The British Columbia Technical and Research Committee on Reclamation (TRCR) has announced the winners of the this year’s BC mine reclamation awards. These awards were presented at the TRCR’s 45th annual Mine Reclamation Symposium on Wednesday evening.
Taking home the Jake McDonald annual mine reclamation award is Seabridge Gold, which was recognized for its work at the past-producing Johnny Mountain gold mine that operated in the late 1980s. The work is part of the company’s C$12 million environmental and reclamation program that it is voluntarily undertaking with the Tahltan Nation at the 100%-owned Iskut project in northwest BC.
“Seabridge Gold has shown great leadership in its ongoing efforts to reclaim an inherited site with a high level of indigenous nation support and involvement,“ says Tim Antill, outgoing chair of the TRCR and chair of the awards subcommittee.
Since acquiring Snip Gold and its mineral tenures that included the former Johnny Mountain mine in 2016, Seabridge Gold has worked to return disturbed lands and anthropogenic landforms to their original land use and capability of alpine tundra wildlife habitat.
The environmental and reclamation activities completed at the Johnny Mountain mine were recognized because of the timely implementation of the site activities, and for the company’s commitment to work with indigenous partners to ensure all site environmental and reclamation activities, which are on the traditional territory of the Tahltan Nation, have both Indigenous input and approval.
“It’s a great honour to be recognized with the prestigious Jake McDonald annual mine reclamation award, which further validates our reputation as a ‘responsible operator’ and our commitment to protect the environment,” said Rudi Fronk, Seabridge Gold’s chair and CEO.
Seabridge is expected to complete the full reclamation and closure of the Johnny Mountain mine site in 2025.
The metal mining category award was given to Copper Mountain Mining for its channel realignment of Wolfe Creek and implementation of fish habitat offsetting sites consisting of five components to improve fish productivity and one site to improve fish passage.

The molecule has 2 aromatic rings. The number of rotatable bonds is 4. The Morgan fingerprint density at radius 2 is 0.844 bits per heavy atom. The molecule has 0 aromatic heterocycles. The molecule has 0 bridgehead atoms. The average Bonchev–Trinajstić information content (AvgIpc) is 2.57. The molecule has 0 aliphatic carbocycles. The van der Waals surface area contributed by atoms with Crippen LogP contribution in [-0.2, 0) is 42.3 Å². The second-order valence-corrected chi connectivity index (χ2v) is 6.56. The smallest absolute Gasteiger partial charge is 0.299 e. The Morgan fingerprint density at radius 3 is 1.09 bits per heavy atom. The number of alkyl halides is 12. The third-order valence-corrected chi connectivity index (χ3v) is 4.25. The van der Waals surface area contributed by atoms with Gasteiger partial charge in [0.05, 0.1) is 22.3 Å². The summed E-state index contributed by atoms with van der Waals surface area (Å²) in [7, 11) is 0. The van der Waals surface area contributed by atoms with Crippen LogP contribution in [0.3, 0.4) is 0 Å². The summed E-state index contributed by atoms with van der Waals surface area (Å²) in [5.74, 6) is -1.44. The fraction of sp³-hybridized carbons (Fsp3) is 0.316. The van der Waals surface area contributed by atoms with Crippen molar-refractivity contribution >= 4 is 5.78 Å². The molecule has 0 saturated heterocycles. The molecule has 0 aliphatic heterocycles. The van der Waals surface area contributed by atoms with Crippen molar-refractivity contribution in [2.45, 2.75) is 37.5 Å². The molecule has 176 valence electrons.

In 2019, Copper Mountain initiated work to realign a section of Wolfe Creek around its flagship mine in southern BC near the town of Princeton. The company also developed plan to a provide a new higher quality fish habitat to offset a portion of the creek that was fish-bearing. The reclamation work consisted of soil applications, seeding and planting trees and shrubs. In 2021, an initial effectiveness evaluation was conducted and indicated that the habitat suitability index values were above average to excellent.
Concurrent with the industry recognition for its reclamation work, Copper Mountain has also formalized its sustainability initiatives dating back to its inception by releasing the company’s inaugural environmental, social and governance (ESG) report.
The coal mining category award went to Teck Resources for its unique approach to assessing baseline environmental conditions, developing ecosystem and habitat models using historic and current geospatial data, and ongoing reclamation monitoring.
The Tony Milligan book award was presented to Jeff Anderson, Melissa Iverson and Ben Pearse of Integral Ecology Group for its paper, “Applications for remote sensing by unmanned aerial vehicles in reclamation monitoring,” presented online at last year’s Mine Reclamation Symposium.